California Supreme Court Strikes Blow for Consumers and Employees By Rejecting Class-Action-Killing Ascertainability Rule
In a unanimous 45-page ruling issued today, the California Supreme Court struck a major blow in favor of class actions and against big corporations who lie, cheat, and steal money from their customers and mistreat their employees. In Noel v. Thrifty, a consumer class action, the Court held—as we had urged on behalf of the plaintiff—that class certification does not require any showing that all class members can be identified by official records.
In so ruling, the Court rejected a so-called ascertainability requirement that has gained considerable traction in recent years, proving fatal to a host of consumer and employment class actions, both in California and nationwide (under Federal Rule of Civil Procedure 23).
“Today’s ruling restores and reaffirms the viability of class actions in California,” said Public Justice’s Leslie Brueckner, who argued the case for the class. “Rite Aid wanted the Court to adopt an ‘ascertainability’ rule that would make it impossible to bring most small-value consumer claims—and also make it more difficult to bring many employment class actions, by creating a perverse incentive for employers to destroy their own records.”
In rejecting that rule, the California Supreme Court reaffirmed the crucial importance of class actions in compensating victims and holding wrongdoers accountable:
“[W]e conclude that the functions properly assigned to the ascertainability requirement are best served by regarding a class as ascertainable when it is defined “in terms of objective characteristics and common transactional facts” that make “the ultimate identification of class members possible when that identification becomes necessary.” […] This standard was satisfied here because the class definition provided a basis for class members to self-identify.”
The Court also pointedly rejected Rite Aid’s argument that ascertainability must require identifiability in order to satisfy due process concerns regarding notice, explaining that due process does not require individual notice to all class members; instead, it merely requires “the best notice practicable”—a standard that allows for publication notice in appropriate circumstances.
The plaintiff in Noel purchased an inflatable backyard pool for $60 at a Rite Aid store for his grandchildren to play in at a Fourth of July family barbecue, only to discover that the pool was one-half the size depicted on the product’s packaging.
He brought a class action against the drugstore seeking repayment of the purchase price, on behalf of himself and the 20,000 other California consumers who bought the same product from Rite Aid.
The class was defined in clear, objective terms that would have made it easy for class members to identify themselves as entitled to relief—which is all that class certification usually requires under long-standing California law.
But the trial court threw the case out on the ground that the plaintiff failed to show a means of identifying—or “ascertaining”—the class members from official records—a standard that would make many class actions impossible to bring.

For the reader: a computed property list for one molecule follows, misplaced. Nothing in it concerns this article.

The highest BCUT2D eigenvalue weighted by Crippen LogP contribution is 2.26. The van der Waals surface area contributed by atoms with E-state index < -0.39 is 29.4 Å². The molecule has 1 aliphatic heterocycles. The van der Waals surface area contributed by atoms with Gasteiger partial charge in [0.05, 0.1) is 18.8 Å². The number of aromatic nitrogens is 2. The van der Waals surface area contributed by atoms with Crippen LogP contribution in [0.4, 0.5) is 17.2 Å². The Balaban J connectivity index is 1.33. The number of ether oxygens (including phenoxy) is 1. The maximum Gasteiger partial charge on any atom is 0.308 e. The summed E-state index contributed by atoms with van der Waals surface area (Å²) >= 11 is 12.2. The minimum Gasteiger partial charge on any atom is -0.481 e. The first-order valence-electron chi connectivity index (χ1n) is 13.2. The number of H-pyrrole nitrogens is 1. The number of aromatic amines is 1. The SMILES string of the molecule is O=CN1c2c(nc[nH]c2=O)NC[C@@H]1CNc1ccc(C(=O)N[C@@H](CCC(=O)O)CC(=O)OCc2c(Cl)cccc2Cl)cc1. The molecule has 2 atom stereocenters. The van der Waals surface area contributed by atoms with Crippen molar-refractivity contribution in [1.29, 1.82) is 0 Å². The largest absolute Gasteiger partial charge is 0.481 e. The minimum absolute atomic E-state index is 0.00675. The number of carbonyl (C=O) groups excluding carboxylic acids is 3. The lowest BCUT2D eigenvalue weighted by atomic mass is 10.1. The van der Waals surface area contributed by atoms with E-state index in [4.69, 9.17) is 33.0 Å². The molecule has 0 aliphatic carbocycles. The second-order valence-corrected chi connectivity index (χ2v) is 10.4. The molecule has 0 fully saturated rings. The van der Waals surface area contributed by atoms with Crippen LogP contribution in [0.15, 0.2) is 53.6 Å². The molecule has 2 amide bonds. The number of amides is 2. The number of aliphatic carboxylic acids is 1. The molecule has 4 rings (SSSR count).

The California Supreme Court firmly rejected that standard today, saying that Rite Aid can’t escape liability simply because some class members paid cash and didn’t keep their receipts.
The Big Picture
Noel v. Thrifty is particularly important because it reaffirms the viability of class actions at a time when they are increasingly under siege.
Class actions are the procedural device wrongdoing corporations love to hate. When a company harms a lot of consumers by a single illegal act—say, by selling dog food tainted with euthanasia drugs or by charging outrageous interest rates on payday loans—class actions are often the only way victims can hold the corporation accountable.
That’s because the damages that any one person could recover in those cases are often too small to support individual litigation, even though the wrongdoing is serious, sometimes harming millions. Class actions fill this accountability gap, allowing injured and defrauded consumers to come together to hold corporate Goliaths liable.
Unhappy with the power of class actions, corporate America is doing everything it can to take that power away from consumers. One class action-killing tactic that’s gained some traction in both federal and California state courts is arguing that a class action can’t go forward unless every member of the class can be identified, or ascertained, based on official records.
That argument cuts at the heart of class actions, because it can destroy any case where (for example) consumers paid with cash and didn’t keep their receipts—a common occurrence.
Until fairly recently, California courts applied the traditional version of ascertainability, which merely requires a showing that the class definition is clearly stated in objective terms.
But a few years ago, a California Court of Appeals adopted the stricter version of ascertainability, which led to a string of rulings denying certification of class actions on behalf of consumers and employees—a terrible development in terms of access to justice and holding wrongdoers accountable.
That stringent approach to ascertainability has now been definitively rejected by the California Supreme Court in a decision that will restore the viability of class actions in California.
Public Justice is committed to protecting consumer and worker rights in California— and nationwide. The class-action device is the single most important tool for consumers and employees to make sure that companies don’t lie, cheat, or steal. With your help, we fight to preserve and protect class actions. Noel v. Thrifty is just the most recent example of our working in this area. Please join us to support this work going forward.